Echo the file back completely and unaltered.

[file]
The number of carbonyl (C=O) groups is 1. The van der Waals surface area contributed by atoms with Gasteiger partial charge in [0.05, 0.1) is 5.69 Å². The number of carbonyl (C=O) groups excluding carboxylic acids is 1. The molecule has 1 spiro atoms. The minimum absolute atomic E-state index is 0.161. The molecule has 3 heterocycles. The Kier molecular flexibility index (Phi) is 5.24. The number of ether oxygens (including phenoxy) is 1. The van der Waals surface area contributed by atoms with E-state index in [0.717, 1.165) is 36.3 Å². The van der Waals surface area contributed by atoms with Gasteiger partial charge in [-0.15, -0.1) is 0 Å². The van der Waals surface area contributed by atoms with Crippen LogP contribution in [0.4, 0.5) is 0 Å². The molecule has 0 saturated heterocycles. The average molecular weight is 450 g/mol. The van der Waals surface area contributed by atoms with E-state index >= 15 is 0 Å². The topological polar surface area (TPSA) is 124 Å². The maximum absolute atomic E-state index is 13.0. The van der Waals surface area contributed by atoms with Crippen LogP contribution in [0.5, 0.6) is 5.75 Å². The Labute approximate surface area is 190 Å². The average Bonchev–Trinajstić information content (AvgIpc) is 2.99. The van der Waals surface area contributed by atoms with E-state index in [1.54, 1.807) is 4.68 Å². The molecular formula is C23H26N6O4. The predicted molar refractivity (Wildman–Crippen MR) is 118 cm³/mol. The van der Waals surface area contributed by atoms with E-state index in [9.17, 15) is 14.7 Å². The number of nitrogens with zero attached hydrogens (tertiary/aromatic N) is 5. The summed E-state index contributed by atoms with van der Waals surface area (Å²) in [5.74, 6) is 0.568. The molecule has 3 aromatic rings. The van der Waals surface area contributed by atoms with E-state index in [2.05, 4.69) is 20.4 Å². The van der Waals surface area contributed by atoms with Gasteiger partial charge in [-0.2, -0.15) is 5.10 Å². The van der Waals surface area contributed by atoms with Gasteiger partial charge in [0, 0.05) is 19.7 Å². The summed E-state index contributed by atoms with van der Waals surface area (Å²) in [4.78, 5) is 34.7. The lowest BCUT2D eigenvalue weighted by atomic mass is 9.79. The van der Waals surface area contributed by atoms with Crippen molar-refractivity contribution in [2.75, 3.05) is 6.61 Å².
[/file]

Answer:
The number of carbonyl (C=O) groups is 1. The van der Waals surface area contributed by atoms with Gasteiger partial charge in [0.05, 0.1) is 5.69 Å². The number of carbonyl (C=O) groups excluding carboxylic acids is 1. The molecule has 1 spiro atoms. The minimum absolute atomic E-state index is 0.161. The molecule has 3 heterocycles. The Kier molecular flexibility index (Phi) is 5.24. The number of ether oxygens (including phenoxy) is 1. The van der Waals surface area contributed by atoms with E-state index in [0.717, 1.165) is 36.3 Å². The van der Waals surface area contributed by atoms with Gasteiger partial charge in [-0.15, -0.1) is 0 Å². The van der Waals surface area contributed by atoms with Crippen LogP contribution in [0.4, 0.5) is 0 Å². The molecule has 0 saturated heterocycles. The average molecular weight is 450 g/mol. The van der Waals surface area contributed by atoms with E-state index >= 15 is 0 Å². The topological polar surface area (TPSA) is 124 Å². The maximum absolute atomic E-state index is 13.0. The van der Waals surface area contributed by atoms with Crippen LogP contribution in [0.5, 0.6) is 5.75 Å². The Labute approximate surface area is 190 Å². The average Bonchev–Trinajstić information content (AvgIpc) is 2.99. The van der Waals surface area contributed by atoms with E-state index in [1.54, 1.807) is 4.68 Å². The molecular formula is C23H26N6O4. The predicted molar refractivity (Wildman–Crippen MR) is 118 cm³/mol. The van der Waals surface area contributed by atoms with E-state index in [9.17, 15) is 14.7 Å². The number of nitrogens with zero attached hydrogens (tertiary/aromatic N) is 5. The summed E-state index contributed by atoms with van der Waals surface area (Å²) in [5.74, 6) is 0.568. The molecule has 3 aromatic rings. The van der Waals surface area contributed by atoms with E-state index in [2.05, 4.69) is 20.4 Å². The van der Waals surface area contributed by atoms with Gasteiger partial charge in [-0.2, -0.15) is 5.10 Å². The van der Waals surface area contributed by atoms with Gasteiger partial charge in [0, 0.05) is 19.7 Å². The summed E-state index contributed by atoms with van der Waals surface area (Å²) in [4.78, 5) is 34.7. The lowest BCUT2D eigenvalue weighted by atomic mass is 9.79. The van der Waals surface area contributed by atoms with Crippen molar-refractivity contribution in [2.75, 3.05) is 6.61 Å².